Gordon Brown renewed his attack on the Tories’ plans to slash public spending if they win the next general election at the GMB union congress in Blackpool this week.
Tory shadow health secretary Andrew Lansley told the BBC that a Conservative government would cut spending on areas other than the NHS and schools by 10 percent between 2011 and 2015.
The shadow chancellor George Osborne has admitted that “real spending will have to be cut, whoever is elected”.
“The bills of rising unemployment and the huge interest costs of a soaring national debt means that many government departments will face cuts in their budgets,” he wrote in the Times.
But despite Brown’s righteous outrage at the Tories’ proposals, his government is preparing cuts that are almost as severe.
Chancellor Alistair Darling set out £15 billion worth of spending cuts in the budget in April, on top of £10 billion cuts already announced.
This will have a massive impact on jobs and hit the public services that ordinary people rely on to help pay for the billions handed out to the bankers and the growing costs of the recession.
Public sector workers will face a wave of attacks over jobs, pay and pensions in the coming years, according to John Philpott, the chief economist of the Chartered Institute of Personnel and Development (CIPD).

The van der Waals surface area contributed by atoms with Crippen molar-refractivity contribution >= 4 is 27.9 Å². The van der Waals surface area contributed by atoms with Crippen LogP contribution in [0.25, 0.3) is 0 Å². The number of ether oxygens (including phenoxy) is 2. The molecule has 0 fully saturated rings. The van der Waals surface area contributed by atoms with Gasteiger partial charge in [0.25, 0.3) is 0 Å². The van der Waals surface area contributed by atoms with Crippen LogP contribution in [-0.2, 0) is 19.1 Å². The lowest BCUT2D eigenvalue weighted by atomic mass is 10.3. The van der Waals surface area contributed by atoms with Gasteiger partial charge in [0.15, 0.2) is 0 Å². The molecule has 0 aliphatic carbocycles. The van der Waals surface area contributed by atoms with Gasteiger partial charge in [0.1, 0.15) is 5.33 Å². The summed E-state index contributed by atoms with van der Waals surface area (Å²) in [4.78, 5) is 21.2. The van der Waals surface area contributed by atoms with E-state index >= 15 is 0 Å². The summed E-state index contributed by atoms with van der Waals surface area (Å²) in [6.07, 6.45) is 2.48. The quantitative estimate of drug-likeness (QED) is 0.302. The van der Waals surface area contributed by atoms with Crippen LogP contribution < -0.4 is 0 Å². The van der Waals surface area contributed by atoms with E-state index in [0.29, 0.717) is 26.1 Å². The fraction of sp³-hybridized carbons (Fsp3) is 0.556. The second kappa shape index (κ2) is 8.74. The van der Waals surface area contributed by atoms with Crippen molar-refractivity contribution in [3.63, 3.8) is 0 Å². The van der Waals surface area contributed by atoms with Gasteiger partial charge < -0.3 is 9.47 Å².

He believes that up to 350,000 jobs could be lost in the public sector between 2010 and 2015 as a result of government cuts in spending.
Philpott says that the recession will cause a “bloodbath in the public finances”, meaning bosses will cut back on workers.
He says the 2010-15 cuts will be “preceded by around 30,000 job cuts in local authorities in the next year”.
He warns that this could lead to “guerrilla war” in workplaces, with major strike action by unions defending their members.
Philpott said the cuts would “inevitably have an impact on levels of public service provision”.
The “impending age of austerity” will mean that “the greater job security and relative generous pay and pensions packages enjoyed by public sector workers will soon be a thing of the past”.
A report by the NHS Confederation last week revealed that the health service in England is facing a real-terms budget reduction of between £8 billion and £10 billion over the three years following 2011.
It is clear that, whoever wins the next election, workers and unions must be prepared for battles to defend our services.